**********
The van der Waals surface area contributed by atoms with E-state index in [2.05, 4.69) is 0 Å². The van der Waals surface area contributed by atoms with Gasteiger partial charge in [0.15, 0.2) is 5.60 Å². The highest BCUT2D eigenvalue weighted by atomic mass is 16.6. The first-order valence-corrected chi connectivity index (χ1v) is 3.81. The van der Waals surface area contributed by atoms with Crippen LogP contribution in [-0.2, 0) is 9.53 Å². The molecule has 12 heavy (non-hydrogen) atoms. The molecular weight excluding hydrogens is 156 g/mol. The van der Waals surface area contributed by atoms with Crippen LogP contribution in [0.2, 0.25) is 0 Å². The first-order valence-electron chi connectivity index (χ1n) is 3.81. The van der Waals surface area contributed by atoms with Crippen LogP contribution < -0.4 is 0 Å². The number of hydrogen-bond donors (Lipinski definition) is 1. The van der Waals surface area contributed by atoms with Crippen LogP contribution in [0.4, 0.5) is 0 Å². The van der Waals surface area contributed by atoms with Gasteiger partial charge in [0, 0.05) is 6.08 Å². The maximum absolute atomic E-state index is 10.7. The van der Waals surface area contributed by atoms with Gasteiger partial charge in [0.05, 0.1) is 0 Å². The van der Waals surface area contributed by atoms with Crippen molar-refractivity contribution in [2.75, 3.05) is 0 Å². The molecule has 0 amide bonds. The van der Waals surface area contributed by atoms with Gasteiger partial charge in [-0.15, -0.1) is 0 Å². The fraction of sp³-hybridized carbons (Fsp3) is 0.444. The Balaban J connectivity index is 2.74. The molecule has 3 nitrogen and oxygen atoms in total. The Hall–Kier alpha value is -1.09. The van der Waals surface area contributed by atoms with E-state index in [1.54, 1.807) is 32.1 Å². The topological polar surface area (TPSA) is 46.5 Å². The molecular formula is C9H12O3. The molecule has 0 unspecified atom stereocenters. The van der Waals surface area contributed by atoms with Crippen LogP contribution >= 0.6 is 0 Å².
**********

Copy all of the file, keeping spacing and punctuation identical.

The van der Waals surface area contributed by atoms with E-state index in [2.05, 4.69) is 0 Å². The van der Waals surface area contributed by atoms with Gasteiger partial charge in [0.15, 0.2) is 5.60 Å². The highest BCUT2D eigenvalue weighted by atomic mass is 16.6. The first-order valence-corrected chi connectivity index (χ1v) is 3.81. The van der Waals surface area contributed by atoms with Crippen LogP contribution in [-0.2, 0) is 9.53 Å². The molecule has 12 heavy (non-hydrogen) atoms. The molecular weight excluding hydrogens is 156 g/mol. The van der Waals surface area contributed by atoms with Crippen LogP contribution in [0.2, 0.25) is 0 Å². The first-order valence-electron chi connectivity index (χ1n) is 3.81. The van der Waals surface area contributed by atoms with Crippen LogP contribution < -0.4 is 0 Å². The number of hydrogen-bond donors (Lipinski definition) is 1. The van der Waals surface area contributed by atoms with Crippen LogP contribution in [0.4, 0.5) is 0 Å². The van der Waals surface area contributed by atoms with Gasteiger partial charge in [0, 0.05) is 6.08 Å². The maximum absolute atomic E-state index is 10.7. The van der Waals surface area contributed by atoms with Gasteiger partial charge in [0.05, 0.1) is 0 Å². The van der Waals surface area contributed by atoms with Crippen molar-refractivity contribution in [2.75, 3.05) is 0 Å². The molecule has 0 amide bonds. The van der Waals surface area contributed by atoms with Gasteiger partial charge in [-0.15, -0.1) is 0 Å². The fraction of sp³-hybridized carbons (Fsp3) is 0.444. The Balaban J connectivity index is 2.74. The molecule has 3 nitrogen and oxygen atoms in total. The Hall–Kier alpha value is -1.09. The van der Waals surface area contributed by atoms with E-state index in [1.54, 1.807) is 32.1 Å². The topological polar surface area (TPSA) is 46.5 Å². The molecular formula is C9H12O3. The molecule has 0 unspecified atom stereocenters. The van der Waals surface area contributed by atoms with Crippen LogP contribution >= 0.6 is 0 Å².